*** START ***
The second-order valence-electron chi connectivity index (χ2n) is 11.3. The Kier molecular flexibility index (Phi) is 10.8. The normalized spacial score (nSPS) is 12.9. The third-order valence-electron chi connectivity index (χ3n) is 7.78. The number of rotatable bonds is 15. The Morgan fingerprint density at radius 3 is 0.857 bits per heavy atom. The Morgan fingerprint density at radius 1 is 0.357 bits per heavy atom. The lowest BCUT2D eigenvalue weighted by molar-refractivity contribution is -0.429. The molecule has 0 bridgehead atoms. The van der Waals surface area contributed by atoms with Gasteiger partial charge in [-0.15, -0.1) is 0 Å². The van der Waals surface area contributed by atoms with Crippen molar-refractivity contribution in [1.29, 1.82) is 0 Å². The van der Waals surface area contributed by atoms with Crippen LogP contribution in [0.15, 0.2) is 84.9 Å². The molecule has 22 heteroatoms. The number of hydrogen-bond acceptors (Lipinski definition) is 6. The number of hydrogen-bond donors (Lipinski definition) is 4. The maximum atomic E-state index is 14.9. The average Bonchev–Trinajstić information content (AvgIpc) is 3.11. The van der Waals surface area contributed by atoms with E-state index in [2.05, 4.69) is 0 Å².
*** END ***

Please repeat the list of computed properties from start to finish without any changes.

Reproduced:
The second-order valence-electron chi connectivity index (χ2n) is 11.3. The Kier molecular flexibility index (Phi) is 10.8. The normalized spacial score (nSPS) is 12.9. The third-order valence-electron chi connectivity index (χ3n) is 7.78. The number of rotatable bonds is 15. The Morgan fingerprint density at radius 3 is 0.857 bits per heavy atom. The Morgan fingerprint density at radius 1 is 0.357 bits per heavy atom. The lowest BCUT2D eigenvalue weighted by molar-refractivity contribution is -0.429. The molecule has 0 bridgehead atoms. The van der Waals surface area contributed by atoms with Gasteiger partial charge in [-0.15, -0.1) is 0 Å². The van der Waals surface area contributed by atoms with Crippen molar-refractivity contribution in [1.29, 1.82) is 0 Å². The van der Waals surface area contributed by atoms with Crippen LogP contribution in [0.15, 0.2) is 84.9 Å². The molecule has 22 heteroatoms. The number of hydrogen-bond acceptors (Lipinski definition) is 6. The number of hydrogen-bond donors (Lipinski definition) is 4. The maximum atomic E-state index is 14.9. The average Bonchev–Trinajstić information content (AvgIpc) is 3.11. The van der Waals surface area contributed by atoms with E-state index in [2.05, 4.69) is 0 Å².